Traditional prayer circle lead by gerry Lopez before the Positively Kai Grom clinic - huge turn out

Traditional prayer circle lead by gerry Lopez before the Positively Kai Grom clinic – huge turn out

A common thread among his mentors and his family has inspired Kai as he has become a champion, a leader himself: Give back to the next generation by mentoring and consistently sharing aloha. It was exactly this sort of mentoring and inspiration that helped Kai continue his life journey toward his own dream. It is very obvious that the entire Lenny family lives this commitment to sharing with the next generation of standup paddlers.

In the spirit of mentoring and giving back, Kai has created a series of clinics for groms (young surfers) called, “Positively Kai.” Yesterday in Hood River we enjoyed watching the free clinic supported by sponsors (Naish, Hurley, Red Bull, Nike, GoPro , Turtle Bay Resort, Vertra, MFC and others).

DSC02549The clinic began with a prayer circle created by three concentric circles of hundreds of groms, family and friends holding hands and following the words of Gerry Lopez. Soon afterward, the groms were organized by age group and taken for more land instruction by the Big Winds JET team riders and many elite standup paddlers like Connor Baxter, Kody Kerbox, Chuck Patterson, Noa Ginella, Riggs Napoleon and more.DSC02666

DSC02723 DSC02696Age group races were an exciting part of the clinic but the real stories happened on the beach! One group of 8 year olds pow-wowed on the sand as the one more experienced paddler shared confidence and some words of wisdom to his peer.

A mom sent her 5 year old out into the windy bay with a grin. Why? She explained, “When she was 18 months old she began going paddling with me, sometimes napping on the board and sometimes falling off. But she has always loved being on the board with me. Now that she’s 5 she begged to come to this clinic and learn to paddle on her own.”

One exceptional paddler, Estani Bori age 10, had some obvious experience, skills and maybe that same passion that once fueled Kai when he was 10. He flew around the race course, then ran down to the beach to help collect the boards from the other racers as they finished. He was on the water doing tail turns and sprints all afternoon. I caught up with his father, Pablo.DSC02704

“Why did you travel all the way from Tahoe for this clinic,” I asked. Pablo didn’t hesitate a bit, “Once I saw that Estani lives and breathes this sport I had to help him follow what he is passionate about.”

That sounds like something Martin Lenny said, back in the day.  Pablo continued, “Estani goes to sleep watching his SUP heroes and he wakes up wanting to paddle, paddle, paddle. Once he started doing races it was great. The travel and the paddling is something we can do, father and son.”

Again and again all day long that is what stuck – the number of kids and parents, entire families smiling and sharing the stoke that is SUP. The energy of more than 400 people through the dance-off, the dinner of yummy burritos (Kai’s favorite) and the awards was stellar.

We ended with this from Kai, “I am inspired and stoked to see so many groms of all ages charging and having fun. You are the future of SUP and this is the best time to be a standup paddle athlete. The sport is young and has room for you to make your dreams happen – in SUP or whatever it is you dream. “DSC02670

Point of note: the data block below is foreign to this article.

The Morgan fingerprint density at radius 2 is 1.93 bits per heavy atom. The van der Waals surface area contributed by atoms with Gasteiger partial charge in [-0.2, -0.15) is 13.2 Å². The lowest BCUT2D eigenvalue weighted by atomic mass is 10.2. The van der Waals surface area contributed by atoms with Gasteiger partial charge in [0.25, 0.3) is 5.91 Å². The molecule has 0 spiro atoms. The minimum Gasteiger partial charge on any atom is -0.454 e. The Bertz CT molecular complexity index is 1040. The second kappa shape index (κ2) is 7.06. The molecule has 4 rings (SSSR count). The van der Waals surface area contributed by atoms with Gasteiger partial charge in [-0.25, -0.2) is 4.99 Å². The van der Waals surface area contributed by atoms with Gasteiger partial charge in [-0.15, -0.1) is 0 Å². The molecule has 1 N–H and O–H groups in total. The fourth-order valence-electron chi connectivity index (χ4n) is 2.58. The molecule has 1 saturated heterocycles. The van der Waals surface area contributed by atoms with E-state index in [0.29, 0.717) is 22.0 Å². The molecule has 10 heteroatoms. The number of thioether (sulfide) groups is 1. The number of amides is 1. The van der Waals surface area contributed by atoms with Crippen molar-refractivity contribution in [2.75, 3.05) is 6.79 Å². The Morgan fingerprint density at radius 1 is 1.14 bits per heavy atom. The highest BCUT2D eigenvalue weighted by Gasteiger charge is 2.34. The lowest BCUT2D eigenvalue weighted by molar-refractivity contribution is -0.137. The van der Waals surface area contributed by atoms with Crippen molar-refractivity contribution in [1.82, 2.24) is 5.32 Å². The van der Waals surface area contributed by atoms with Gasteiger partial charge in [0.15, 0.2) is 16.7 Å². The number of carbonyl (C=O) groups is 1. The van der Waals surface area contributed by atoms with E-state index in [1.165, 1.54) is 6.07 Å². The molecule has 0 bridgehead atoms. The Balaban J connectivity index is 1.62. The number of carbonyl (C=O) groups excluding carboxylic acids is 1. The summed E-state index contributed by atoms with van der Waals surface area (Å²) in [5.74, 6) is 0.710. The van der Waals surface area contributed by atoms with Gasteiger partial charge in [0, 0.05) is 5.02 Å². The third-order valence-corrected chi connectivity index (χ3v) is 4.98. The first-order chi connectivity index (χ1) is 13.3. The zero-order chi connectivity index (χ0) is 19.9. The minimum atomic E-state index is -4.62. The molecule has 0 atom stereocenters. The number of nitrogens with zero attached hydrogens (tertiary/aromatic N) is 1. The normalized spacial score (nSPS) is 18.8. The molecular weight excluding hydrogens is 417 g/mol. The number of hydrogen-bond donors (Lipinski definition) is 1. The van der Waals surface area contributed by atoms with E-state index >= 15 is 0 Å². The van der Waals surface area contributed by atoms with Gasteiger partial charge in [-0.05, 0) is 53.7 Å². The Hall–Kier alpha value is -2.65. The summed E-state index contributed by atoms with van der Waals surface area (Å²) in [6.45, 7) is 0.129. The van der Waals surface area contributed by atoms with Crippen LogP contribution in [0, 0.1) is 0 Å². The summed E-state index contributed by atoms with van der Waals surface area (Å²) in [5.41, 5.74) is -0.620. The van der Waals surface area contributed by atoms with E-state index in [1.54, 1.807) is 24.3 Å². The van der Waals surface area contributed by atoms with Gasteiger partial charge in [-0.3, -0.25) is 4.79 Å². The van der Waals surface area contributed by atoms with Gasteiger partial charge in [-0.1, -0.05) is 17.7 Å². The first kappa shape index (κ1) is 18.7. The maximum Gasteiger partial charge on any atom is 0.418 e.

SUP Training: Observations

Waking up to a big dawn, orange full moon in my face and a sudden “ouch” at the first moves of the day.  Upper back, ribs, and upper abs screamed resistance at my walk to the kitchen for morning coffee. And guess what – I am one HAPPY person.

Karen Wrenn SlideAfter getting more knee and low back fatigue during longer and stronger paddles over the years I reached out for some advice on technique. Fortunately, Karen Wrenn (super inspiring) shared some insights (you can follow her on Twitter) and with some practice I am creating a more effective technique.  I found this artistically beautiful video on the HangerFox Youtube channel that allows us to observe the technique that creates that highly effective paddle stroke that serves Karen so well.

With Vimeo, YouTube, blogs by pros and all sorts of social media links, we can “meet up” with SUP professionals we admire. SKYPE is another way we can get great training tips from our favorite pros. Suzie Cooney, CPT of SuzieTrainsMaui encourages SKYPE training and has had great success with that medium.

Robby Naish (happy birthday this week) and Kai Lenny in Alaska

Robby Naish (happy birthday this week) and Kai Lenny in Alaska

Recently I watched a short video of Kai Lenny and Robby Naish paddling around icebergs and basically “chilling” in Alaska. It’s good to study their stance, paddle placement, reach, posture and recovery during racing sequences as well as more recreational paddling.  Sometimes it’s tough to assimilate exactly what is making their performance so efficient and powerful.

dave-safebackThis very short video by Dave Kalama posted on the Distressed Mullet YouTube channel gives direct and easy to implement advice on how to protect your lower back. Hinging rather than bending is a habit that is not too difficult to hone – give the video a few, or maybe a couple of views then try the movement on your next paddle.

Dave Kalama provides a more advice in his blog article I found to be easy to put into practice. “Don’t rush.”

He explains that even if your technique is effective, it doesn’t necessarily mean that you are utilizing it properly. If you rush through all the phases of your stroke and don’t take the time to execute each phase correctly, then you are not using your level of technique in an efficient way.

For me, one of the pieces I took away was to take the time to really drive the paddle down into the water. Create a complete stretch of your reach. According to Dave, ” it only costs you a little patience and time to completely extend your arm forward. Also, rushing through the recovery phase will break the flow of a smooth rhythm, which is where real efficiency resides. If you rush into getting your hips all the way back under you to the neutral position, then you miss out on all the potential momentum you can generate through the hips. dave-technique